Teaching is an important resource — I now recognize many of the people in the class. Many have been with me for more than 2 courses now. I find I have to refer to the 1st three Barsetshire novels (spring 2015) and Framley Parsonage (last summer) as we move through The Small House at Allington.

Small victories: I’ve begun going to the Farmer’s Market on Saturday once again. A thriving place. I’m now buying only free-range chickens and pork, and I buy from a stand of a local Maryland farm. I buy peaches, tomatoes, and find English cheese too (imported). Lettuce. I find in the supermarket that nowadays there are vew few fruit juice drinks. Much seems to be chemically flavored carbonated water with blended flavors; it tastes metallic. So I bought myself a six-pack of genuine pineapple from Amazon; I can find in Whole Foods Ocean Spray real grapefruit juice. I mix them together in a glass, put in ice and voila, something I can recognize as juice and drink, not over-sweet.

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The cover of the CD cassette case for David Case’s reading of War and Peace

Days I read away; nights I watch movies. I have now gone through the 20 episode War and Peace by Jack Pulman, and the 6 episode War and Peace by Andrew Davies, and have begun listening to the novel as translated by Constance Garnett and read aloud so well by David Case. In two weeks we are on Trollope19thCStudies going to begin a long-time slow reading of War and Peace, with people invited to read biographies, criticism, watch movies. I mean even to write a blog advertising this to see if we can get other people to join us (for the first time in a long time I’ll do this).

I started to listen to this ahead of time: my text will be the Maude translation as revised by Mandelker and the new Oxford text/edition I have is unbeatable. Not just maps, but wonderful notes which bring home to me how much the novel is also sheerly history and how truly intertwined with history the story and characters are. It’s remarkably intricate. By reading the notes in the new Oxford you can a history of the period focused out of 1805 — the allegiances, the alliances. The focus is Napoleon in the notes as he is the pestilential mover here — reacted by utterly self involved inadequate people. The great man of the book, the General who does all he can to avoid killing and destruction, Kutusov, is as yet just mentioned in passing (Frank Middlemas was superb in the part).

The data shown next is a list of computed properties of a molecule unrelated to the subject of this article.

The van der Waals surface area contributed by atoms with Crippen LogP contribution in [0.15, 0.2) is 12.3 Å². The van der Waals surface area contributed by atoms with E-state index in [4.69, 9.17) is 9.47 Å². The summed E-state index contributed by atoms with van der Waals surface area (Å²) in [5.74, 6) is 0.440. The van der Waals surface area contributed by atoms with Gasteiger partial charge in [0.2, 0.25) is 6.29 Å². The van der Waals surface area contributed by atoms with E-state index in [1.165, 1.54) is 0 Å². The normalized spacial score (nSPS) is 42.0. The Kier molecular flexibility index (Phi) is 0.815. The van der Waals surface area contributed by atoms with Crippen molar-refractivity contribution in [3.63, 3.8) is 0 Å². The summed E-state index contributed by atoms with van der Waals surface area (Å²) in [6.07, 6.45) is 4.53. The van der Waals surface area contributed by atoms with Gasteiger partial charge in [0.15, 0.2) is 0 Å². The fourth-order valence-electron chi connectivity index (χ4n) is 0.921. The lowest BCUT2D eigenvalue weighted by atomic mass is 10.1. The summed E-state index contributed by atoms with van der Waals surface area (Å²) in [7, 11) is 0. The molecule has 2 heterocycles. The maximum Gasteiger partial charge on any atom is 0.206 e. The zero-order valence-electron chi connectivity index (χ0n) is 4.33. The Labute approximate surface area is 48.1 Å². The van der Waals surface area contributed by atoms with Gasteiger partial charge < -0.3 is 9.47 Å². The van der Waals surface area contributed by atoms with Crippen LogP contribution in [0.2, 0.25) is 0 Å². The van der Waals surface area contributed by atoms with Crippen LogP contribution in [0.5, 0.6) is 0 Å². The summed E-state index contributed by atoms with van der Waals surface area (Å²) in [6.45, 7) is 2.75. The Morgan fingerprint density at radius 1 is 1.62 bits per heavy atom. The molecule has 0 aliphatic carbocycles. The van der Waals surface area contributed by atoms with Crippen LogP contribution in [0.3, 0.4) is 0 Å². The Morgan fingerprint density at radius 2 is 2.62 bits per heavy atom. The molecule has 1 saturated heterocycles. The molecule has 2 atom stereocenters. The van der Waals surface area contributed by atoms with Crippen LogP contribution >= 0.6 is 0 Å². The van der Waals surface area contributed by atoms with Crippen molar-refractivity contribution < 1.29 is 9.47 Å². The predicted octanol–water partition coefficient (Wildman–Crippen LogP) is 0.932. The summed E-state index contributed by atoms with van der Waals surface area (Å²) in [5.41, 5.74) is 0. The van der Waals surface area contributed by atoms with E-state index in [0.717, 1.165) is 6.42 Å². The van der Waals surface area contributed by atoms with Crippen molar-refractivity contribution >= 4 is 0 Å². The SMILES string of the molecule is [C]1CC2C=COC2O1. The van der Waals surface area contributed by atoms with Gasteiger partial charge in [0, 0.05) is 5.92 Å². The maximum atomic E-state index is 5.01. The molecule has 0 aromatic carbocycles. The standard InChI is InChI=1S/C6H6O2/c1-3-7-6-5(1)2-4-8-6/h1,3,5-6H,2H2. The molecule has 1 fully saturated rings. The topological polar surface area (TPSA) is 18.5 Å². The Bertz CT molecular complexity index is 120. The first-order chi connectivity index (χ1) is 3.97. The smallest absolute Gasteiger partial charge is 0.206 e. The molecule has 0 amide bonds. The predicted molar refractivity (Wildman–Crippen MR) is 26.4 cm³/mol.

I wish Case were reading aloud one of the other translations than Garnett: as I listen and them maybe compare I discover she is often general, or doesn’t name a character where Maude/Mandelker does. The latter text is more precise; it’s as if Garnett did not expect the reader to pay close attention to the history, to really take the novel to be part history. But I do love Case’s way of reading, his voice. I don’t feel so very alone because I can listen to DVDs in my car. The person reading the book meant for me to hear him or her. For a very long time I’ve used DVDs of great books read aloud this way (also good ones), even when Jim was alive. It has filled my world with presence. How perceptive Penelope Fitzgerald was when she names her book about the BBC radio Human Voices.

AsNatashaMoragHood
Morag Hood as Natasha takes us through her long growing up into when she’s a woman: she is unbearably moving at Andrei’s dying scenes (W&P 1972)

Still as I’m listening to this previous text, I find it’s all in English. I peeked at Maude and some of the text is in the original French (with translations into English at the bottom). It’s such a different experience and differently valuable. For now I’m comparing the novel to the films. I find that Tolstoy’s text is so much harder, so much less sentimentalized than either Pullman or Davies (very humane, adding kindly touches, making the characters so much more loving) and so much more there than Bondarchuk — from Anna Pavlova Sherer, the maid of honor to the Empress whose party begins the novel — a cunningly political woman, a fixer in social life, to say (importantly) Andrei Bolkonsky. The latter in all the film is made so much nicer, kindly really; we never know why he is so depressed quite. Davies’ hints that his wife, Lisa is so dumb and boring but not that Andre is just killed inwardly by this arranged marriage. He is so bitter and she is so desperate: she is characterized/compared to desperate frantic poignant animals; he is so bored, he is so frustrated, he hates the social life he finds he must go through. Tolstoy brings out how arranged marriages ignore the reality of marriage itself really so sharply this way. It is probably not acceptable to bring out this level of reality in a marriage in films: it makes this reader remember all the repressions one must practice, all one must give up to remain at peace in a marriage. I had to do that too.

I writhe with tears, my face suffused as James Norton as Andrei dies slowly in Davies’s film. I’ve watched it four times.

AndreiandMaria
Andrei (James Norton) and his sister, Marya (Jessie Buckley) (W&P, 2015)